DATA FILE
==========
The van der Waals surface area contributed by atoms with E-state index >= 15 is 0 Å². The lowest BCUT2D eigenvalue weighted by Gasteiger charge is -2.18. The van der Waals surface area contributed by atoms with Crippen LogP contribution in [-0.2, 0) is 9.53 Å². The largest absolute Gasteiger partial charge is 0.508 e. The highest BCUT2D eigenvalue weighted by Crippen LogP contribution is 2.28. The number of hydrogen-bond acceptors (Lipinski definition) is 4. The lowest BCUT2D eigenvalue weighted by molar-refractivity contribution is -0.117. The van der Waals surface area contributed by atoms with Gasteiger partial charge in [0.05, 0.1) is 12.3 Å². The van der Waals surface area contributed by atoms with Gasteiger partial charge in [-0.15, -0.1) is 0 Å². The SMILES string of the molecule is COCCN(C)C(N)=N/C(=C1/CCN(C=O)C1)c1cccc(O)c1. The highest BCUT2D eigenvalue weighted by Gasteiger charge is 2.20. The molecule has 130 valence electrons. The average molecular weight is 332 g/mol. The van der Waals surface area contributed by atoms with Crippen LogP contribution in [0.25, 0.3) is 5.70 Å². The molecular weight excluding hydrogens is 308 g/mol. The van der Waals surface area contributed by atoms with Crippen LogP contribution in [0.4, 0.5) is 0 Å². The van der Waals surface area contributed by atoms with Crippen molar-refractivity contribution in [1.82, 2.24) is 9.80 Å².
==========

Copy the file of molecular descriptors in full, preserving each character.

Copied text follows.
The van der Waals surface area contributed by atoms with E-state index >= 15 is 0 Å². The lowest BCUT2D eigenvalue weighted by Gasteiger charge is -2.18. The van der Waals surface area contributed by atoms with Crippen LogP contribution in [-0.2, 0) is 9.53 Å². The largest absolute Gasteiger partial charge is 0.508 e. The highest BCUT2D eigenvalue weighted by Crippen LogP contribution is 2.28. The number of hydrogen-bond acceptors (Lipinski definition) is 4. The lowest BCUT2D eigenvalue weighted by molar-refractivity contribution is -0.117. The van der Waals surface area contributed by atoms with Gasteiger partial charge in [0.05, 0.1) is 12.3 Å². The van der Waals surface area contributed by atoms with Gasteiger partial charge in [-0.15, -0.1) is 0 Å². The SMILES string of the molecule is COCCN(C)C(N)=N/C(=C1/CCN(C=O)C1)c1cccc(O)c1. The highest BCUT2D eigenvalue weighted by Gasteiger charge is 2.20. The molecule has 130 valence electrons. The average molecular weight is 332 g/mol. The van der Waals surface area contributed by atoms with Crippen LogP contribution in [0.25, 0.3) is 5.70 Å². The molecular weight excluding hydrogens is 308 g/mol. The van der Waals surface area contributed by atoms with Crippen LogP contribution in [0.4, 0.5) is 0 Å². The van der Waals surface area contributed by atoms with Crippen molar-refractivity contribution in [1.82, 2.24) is 9.80 Å².